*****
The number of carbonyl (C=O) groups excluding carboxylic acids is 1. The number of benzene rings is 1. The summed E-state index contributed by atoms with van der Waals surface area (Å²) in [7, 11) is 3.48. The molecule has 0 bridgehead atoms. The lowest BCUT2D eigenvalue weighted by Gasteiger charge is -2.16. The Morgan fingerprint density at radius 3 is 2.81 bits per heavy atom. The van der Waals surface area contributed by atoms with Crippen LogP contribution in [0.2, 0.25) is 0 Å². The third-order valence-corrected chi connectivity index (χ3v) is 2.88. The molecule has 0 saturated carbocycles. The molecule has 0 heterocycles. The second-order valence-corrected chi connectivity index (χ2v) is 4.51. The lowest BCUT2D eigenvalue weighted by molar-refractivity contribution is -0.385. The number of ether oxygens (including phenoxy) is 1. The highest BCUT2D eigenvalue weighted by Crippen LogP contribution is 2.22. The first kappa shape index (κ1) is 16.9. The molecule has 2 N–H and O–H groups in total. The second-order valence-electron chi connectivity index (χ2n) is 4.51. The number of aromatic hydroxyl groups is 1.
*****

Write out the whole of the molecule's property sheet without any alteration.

The number of carbonyl (C=O) groups excluding carboxylic acids is 1. The number of benzene rings is 1. The summed E-state index contributed by atoms with van der Waals surface area (Å²) in [7, 11) is 3.48. The molecule has 0 bridgehead atoms. The lowest BCUT2D eigenvalue weighted by Gasteiger charge is -2.16. The Morgan fingerprint density at radius 3 is 2.81 bits per heavy atom. The van der Waals surface area contributed by atoms with Crippen LogP contribution in [0.2, 0.25) is 0 Å². The third-order valence-corrected chi connectivity index (χ3v) is 2.88. The molecule has 0 saturated carbocycles. The molecule has 0 heterocycles. The second-order valence-corrected chi connectivity index (χ2v) is 4.51. The lowest BCUT2D eigenvalue weighted by molar-refractivity contribution is -0.385. The number of ether oxygens (including phenoxy) is 1. The highest BCUT2D eigenvalue weighted by Crippen LogP contribution is 2.22. The first kappa shape index (κ1) is 16.9. The molecule has 2 N–H and O–H groups in total. The second-order valence-electron chi connectivity index (χ2n) is 4.51. The number of aromatic hydroxyl groups is 1.